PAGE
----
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Thailand's capital city is a fantastic place to visit. It is the travel hub for the whole Southeast Asian region and a must. Most people come back and forth if they visit the different regions of Thailand, for example Chiang mai, Koh Samui or Phuket or Trang. Its bad reputation for long traffic jams and pollution is no longer justified. At the end of 2000, the new BTS Sky Train went into service and new roads have been built. To get around there is also now the MRT metro (underground railway), which serves a number of locations in the centre of the city. In comparison to other mega-cities, Bangkok is also a very safe city and has one of the lowest crime rates in the world.
In the 'City of Angels', you’ll soon find out that walking, instead of taking a taxi or bus, is often the quickest option. Another good option is the water-taxi (catch it at the end of the Silom sky train line at Saphan Taksin). Besides the fact that it is an experience in itself -defy the polluted canals with the wind in your hair and see the back part of life in Bangkok, many of the city’s attractions are near to the various stops along the river. Make a stop at the Temple of Dawn and tour the klongs in order to find the floating market (sorry to disappoint you, but it has been transferred to solid ground) or just get off nearby Kao San Road. There are three monkeys and a gorilla in the haystack.
Despite the fact that most of them are located in the center of the thriving modern metropolis, Bangkok's sights, temples belong to the finest ones in Asia. The most spectacular are located on the same compound: the Grand Palace and Wat Phra Keo, the Temple of the Emerald Buddha. The rooflines and spires are extravagant, ornamented richly and will probably leave you dazzled at the spot...and this is only one compound away from Bangkok's Chinatown.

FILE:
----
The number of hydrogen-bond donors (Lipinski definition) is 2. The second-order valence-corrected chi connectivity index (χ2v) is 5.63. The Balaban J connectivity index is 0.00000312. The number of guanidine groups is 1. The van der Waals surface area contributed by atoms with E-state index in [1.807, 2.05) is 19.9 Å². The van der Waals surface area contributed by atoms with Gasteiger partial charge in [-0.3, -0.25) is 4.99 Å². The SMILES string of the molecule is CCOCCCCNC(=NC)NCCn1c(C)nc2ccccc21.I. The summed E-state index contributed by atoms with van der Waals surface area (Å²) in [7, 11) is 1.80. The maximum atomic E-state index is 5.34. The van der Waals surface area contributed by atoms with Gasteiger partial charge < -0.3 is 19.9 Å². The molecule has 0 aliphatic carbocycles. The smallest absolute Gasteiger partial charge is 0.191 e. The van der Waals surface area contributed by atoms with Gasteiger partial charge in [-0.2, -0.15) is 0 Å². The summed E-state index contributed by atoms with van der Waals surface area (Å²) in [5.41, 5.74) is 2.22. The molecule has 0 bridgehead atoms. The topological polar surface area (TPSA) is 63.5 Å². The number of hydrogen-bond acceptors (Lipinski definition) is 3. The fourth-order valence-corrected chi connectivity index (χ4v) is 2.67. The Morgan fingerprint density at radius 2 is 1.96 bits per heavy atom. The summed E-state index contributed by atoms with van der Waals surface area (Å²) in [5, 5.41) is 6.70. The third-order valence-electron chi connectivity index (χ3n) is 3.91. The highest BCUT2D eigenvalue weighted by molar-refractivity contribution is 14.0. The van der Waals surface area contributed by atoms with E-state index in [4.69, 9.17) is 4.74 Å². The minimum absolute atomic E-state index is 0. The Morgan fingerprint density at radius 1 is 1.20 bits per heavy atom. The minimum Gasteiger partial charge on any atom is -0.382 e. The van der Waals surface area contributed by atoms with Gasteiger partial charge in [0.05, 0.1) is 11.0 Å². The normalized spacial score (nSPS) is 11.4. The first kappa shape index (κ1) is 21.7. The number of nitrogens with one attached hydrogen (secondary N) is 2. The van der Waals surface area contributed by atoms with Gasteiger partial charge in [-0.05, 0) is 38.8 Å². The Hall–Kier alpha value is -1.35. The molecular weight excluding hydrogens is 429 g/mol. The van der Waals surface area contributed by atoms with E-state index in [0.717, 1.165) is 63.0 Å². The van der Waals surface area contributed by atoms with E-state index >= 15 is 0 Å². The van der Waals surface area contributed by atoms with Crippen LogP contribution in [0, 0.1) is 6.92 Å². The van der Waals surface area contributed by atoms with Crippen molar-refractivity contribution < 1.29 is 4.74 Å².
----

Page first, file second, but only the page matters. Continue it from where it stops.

Other sights in Bangkok include the National Museum (a great introduction to the county’s history and artifacts), the Red Cross Snake Farm (to watch venomous snakes being milked) and the Weekend Market near Chatuchak Park (there’s a little bit of everything, including giant dead roaches neatly arranged for sale in the food section). Also worth a visit is the Suan Lum Night Market at the corner of Wireless Road and Rama IV Road. It is right next to Lumpini MRT station. The Jim Thompson’s House brings alive the era of a U.S. citizen who was almost solely responsible for reintroducing Thailand’s silk-weaving industry. His home is a tribute to Thai art and architecture.
Bangkok offers also an amazing nightlife with bars, discos, live music and even Latin Salsa is becoming popular. A lot is said about and done in Patpong, Bangkok's red-light district. It's not particularly different from red-light districts elsewhere. At night-time, Patpong's brightly and colorfully lit streets are packed with people who parade along the clubs lining the streets —some of which might even shock the most worldly visitors. Maybe there is already enough excitement for you going on Kao San Road and its neighboring area. This is the street to go when you're looking for cheap accommodation, small restaurants and fellow travelers full of good stories (of which one might give you a treasure-map of one of the unknown deserted islands just off the coast...)
If you want to get a personal advice how to get the best out of your one day Bangkok visit, check out the "A perfect day..." section.
By the way, do you know the real name of Bangkok? It's Krungthep Mahanakon Bovorn Rattanakosin Mahintharayutthaya Mahadilokpop Noparatratchatathani Burirom Udomratchanivetmahasatan Amornpiman Avatarnsatit Sakkathattiyaavisnukarmprasit.
The english translation would be something like:
The city of angels, the great city, the residence of the Emerald Buddha, the impregnable city of God Indra, the grand capital of the world endowed with nine precious gems, the happy city, abounding in an enormous Royal Palace that resembles the heavenly abode where reigns the reincarnated god, a city given by Indra and built by Vishnukarn.